This obviously wasn’t what they were trying to do (at least not all of them; some of them I’m not so sure about). My “advanced math” teacher who couldn’t perform basic subtraction quite obviously cared and wanted to teach. She was simply incapable of doing so. Others were simply marking time: the syllabus says do this now, so we do this now, no deviations, sit-down-and-shut-up.
And just because I can’t resist throwing out some quotes:
“‘Educational’ refers to the process, not the object. Although, come to think of it, some of my teachers could easily have been replaced by a cheeseburger.” — Terry Pratchett
“I can prove at any time that my education tried to make another person out of me than the one I became. It is for the harm, therefore, that my educators could have done me in accordance with their intentions that I reproach them; I demand from their hands the person I now am, and since they cannot give him to me, I make of my reproach and laughter a drumbeat sounding in the world beyond.” — Kafka
“Men are born ignorant, not stupid; they are made stupid by education.” — Bertrand Russell
“My schooling not only failed to teach me what it professed to be teaching, but prevented me from being educated to an extent which infuriates me when I think of all I might have learned at home by myself.” –George Bernard Shaw
“There are only two places in the world where time takes precedence over the job to be done. School and prison.” — William Glasser
“School-days, I believe, are the unhappiest in the whole span of human existence. They are full of dull, unintelligible tasks, new and unpleasant ordinances, brutal violations of common sense and common decency. It doesn’t take a reasonably bright boy long to discover that most of what is rammed into him is nonsense, and that no one really cares very much whether he learns it or not.” — H. L. Mencken
Dec 28 2010 at 2:20pm
You might find some of the recent studies of “value-added” teacher models interesting, especially since they are popular among pay-for-performance advocates. See, e.g.,
Dec 28 2010 at 3:13pm
AMEN! from Fabio Rojas above. Also good is his point that we are measuring things because they are easy to measure and not because of any correlation with learning outcomes.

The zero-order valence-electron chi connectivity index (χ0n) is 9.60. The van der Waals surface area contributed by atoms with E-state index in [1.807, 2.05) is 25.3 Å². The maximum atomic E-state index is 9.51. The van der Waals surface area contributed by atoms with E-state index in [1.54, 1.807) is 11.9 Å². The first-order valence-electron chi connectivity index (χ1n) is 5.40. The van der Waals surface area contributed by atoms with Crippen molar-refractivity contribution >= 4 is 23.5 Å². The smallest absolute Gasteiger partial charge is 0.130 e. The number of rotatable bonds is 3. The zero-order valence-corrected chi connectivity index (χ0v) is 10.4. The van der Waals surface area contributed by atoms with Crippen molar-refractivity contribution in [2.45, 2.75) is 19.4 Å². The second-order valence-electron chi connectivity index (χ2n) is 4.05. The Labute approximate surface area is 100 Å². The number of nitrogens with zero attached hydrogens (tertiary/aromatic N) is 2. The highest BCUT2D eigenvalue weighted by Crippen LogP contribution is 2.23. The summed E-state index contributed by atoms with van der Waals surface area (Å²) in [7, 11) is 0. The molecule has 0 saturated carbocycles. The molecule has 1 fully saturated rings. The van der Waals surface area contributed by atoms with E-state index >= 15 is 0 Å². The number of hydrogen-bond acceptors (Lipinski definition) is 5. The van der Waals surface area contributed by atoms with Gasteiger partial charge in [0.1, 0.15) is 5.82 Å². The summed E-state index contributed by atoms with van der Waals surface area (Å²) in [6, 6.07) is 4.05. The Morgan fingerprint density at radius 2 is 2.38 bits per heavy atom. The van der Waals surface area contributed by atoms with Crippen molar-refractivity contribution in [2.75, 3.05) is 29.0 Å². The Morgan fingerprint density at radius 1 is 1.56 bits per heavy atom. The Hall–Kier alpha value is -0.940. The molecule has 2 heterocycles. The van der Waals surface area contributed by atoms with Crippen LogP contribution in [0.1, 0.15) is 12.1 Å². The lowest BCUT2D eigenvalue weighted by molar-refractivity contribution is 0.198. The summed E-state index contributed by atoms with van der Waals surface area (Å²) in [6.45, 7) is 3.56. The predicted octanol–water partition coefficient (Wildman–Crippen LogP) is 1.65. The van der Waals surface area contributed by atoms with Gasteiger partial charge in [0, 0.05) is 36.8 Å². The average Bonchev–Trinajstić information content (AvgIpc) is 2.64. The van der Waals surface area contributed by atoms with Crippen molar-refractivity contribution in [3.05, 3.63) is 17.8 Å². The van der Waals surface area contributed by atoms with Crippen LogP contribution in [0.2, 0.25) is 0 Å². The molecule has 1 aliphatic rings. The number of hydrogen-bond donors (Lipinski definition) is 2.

I guess what this current melange of conflicting data says to me is that something is just different about the U.S. that allows us to defy the test score results.
Dec 28 2010 at 5:14pm
One reason it would be hard to get people to think that teachers don’t matter is that we all went to school, and we had some horrible teachers and some great teachers.
Dec 28 2010 at 8:58pm
This could be seen as an extension of Judith Rich Harris’s argument in The Nurture Assumption. In the same way that parents have limited impact on the way children turn out (beyond the genetic contribution), why would another set of adults be expected to have a greater effect?
Dec 29 2010 at 10:11am
Public schools pay better than private schools. It is harder to get a public school job than a private school job. Why would you expect private schools to have better teachers than public schools and thus ouperform? That makes no sense.
Dec 31 2010 at 8:15pm
From middle up through high school, there have been, are, and will always be those students who, for whatever reasons, simply do not want to learn – or have not yet matured enough to see the point in learning – and so will not allow themselves to be guided, coached, cajoled, praised or bribed into trying. They’ve long ago seen ever trick in the teacher’s standard issue bag of encouraging tricks and rejected them all. They’re nominally bright, usually; they just have no use for schooling. Either they’ll wake up some day and TRY or they won’t. But no adult in their lives will ever have so much of an influence on that decision as to be held responsible for it. Yet teachers today are increasingly held to be responsible for exactly that.